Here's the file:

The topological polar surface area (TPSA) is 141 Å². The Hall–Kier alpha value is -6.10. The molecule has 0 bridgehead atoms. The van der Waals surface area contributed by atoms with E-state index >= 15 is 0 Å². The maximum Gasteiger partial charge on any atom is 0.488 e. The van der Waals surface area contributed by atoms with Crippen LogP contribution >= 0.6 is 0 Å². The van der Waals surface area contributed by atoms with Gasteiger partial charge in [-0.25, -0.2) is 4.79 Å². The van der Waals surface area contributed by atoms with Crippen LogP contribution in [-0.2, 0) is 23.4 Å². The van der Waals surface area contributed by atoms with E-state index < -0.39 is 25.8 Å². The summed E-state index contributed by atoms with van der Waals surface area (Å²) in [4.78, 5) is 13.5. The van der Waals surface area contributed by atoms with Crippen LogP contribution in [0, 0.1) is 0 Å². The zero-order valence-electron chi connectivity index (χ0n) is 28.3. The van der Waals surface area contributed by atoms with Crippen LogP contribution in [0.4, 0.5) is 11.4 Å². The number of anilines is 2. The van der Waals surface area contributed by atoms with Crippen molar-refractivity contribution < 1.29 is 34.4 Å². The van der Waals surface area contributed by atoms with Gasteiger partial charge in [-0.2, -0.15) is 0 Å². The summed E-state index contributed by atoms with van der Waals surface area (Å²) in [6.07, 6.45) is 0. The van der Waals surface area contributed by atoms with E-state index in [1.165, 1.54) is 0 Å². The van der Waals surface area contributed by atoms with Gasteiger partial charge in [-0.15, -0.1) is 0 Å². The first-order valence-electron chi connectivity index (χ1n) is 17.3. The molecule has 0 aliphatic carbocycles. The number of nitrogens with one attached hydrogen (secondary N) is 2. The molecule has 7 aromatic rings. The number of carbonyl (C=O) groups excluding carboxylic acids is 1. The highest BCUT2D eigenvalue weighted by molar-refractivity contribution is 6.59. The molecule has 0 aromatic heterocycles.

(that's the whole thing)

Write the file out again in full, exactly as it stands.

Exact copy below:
The topological polar surface area (TPSA) is 141 Å². The Hall–Kier alpha value is -6.10. The molecule has 0 bridgehead atoms. The van der Waals surface area contributed by atoms with E-state index >= 15 is 0 Å². The maximum Gasteiger partial charge on any atom is 0.488 e. The van der Waals surface area contributed by atoms with Crippen LogP contribution >= 0.6 is 0 Å². The van der Waals surface area contributed by atoms with Gasteiger partial charge in [-0.25, -0.2) is 4.79 Å². The van der Waals surface area contributed by atoms with Crippen LogP contribution in [-0.2, 0) is 23.4 Å². The van der Waals surface area contributed by atoms with E-state index < -0.39 is 25.8 Å². The summed E-state index contributed by atoms with van der Waals surface area (Å²) in [4.78, 5) is 13.5. The van der Waals surface area contributed by atoms with Crippen LogP contribution in [0, 0.1) is 0 Å². The zero-order valence-electron chi connectivity index (χ0n) is 28.3. The van der Waals surface area contributed by atoms with Crippen LogP contribution in [0.4, 0.5) is 11.4 Å². The number of anilines is 2. The van der Waals surface area contributed by atoms with Crippen molar-refractivity contribution < 1.29 is 34.4 Å². The van der Waals surface area contributed by atoms with Gasteiger partial charge in [-0.2, -0.15) is 0 Å². The summed E-state index contributed by atoms with van der Waals surface area (Å²) in [6.07, 6.45) is 0. The van der Waals surface area contributed by atoms with E-state index in [1.165, 1.54) is 0 Å². The van der Waals surface area contributed by atoms with Gasteiger partial charge in [-0.15, -0.1) is 0 Å². The first-order valence-electron chi connectivity index (χ1n) is 17.3. The molecule has 0 aliphatic carbocycles. The number of nitrogens with one attached hydrogen (secondary N) is 2. The molecule has 7 aromatic rings. The number of carbonyl (C=O) groups excluding carboxylic acids is 1. The highest BCUT2D eigenvalue weighted by molar-refractivity contribution is 6.59. The molecule has 0 aromatic heterocycles.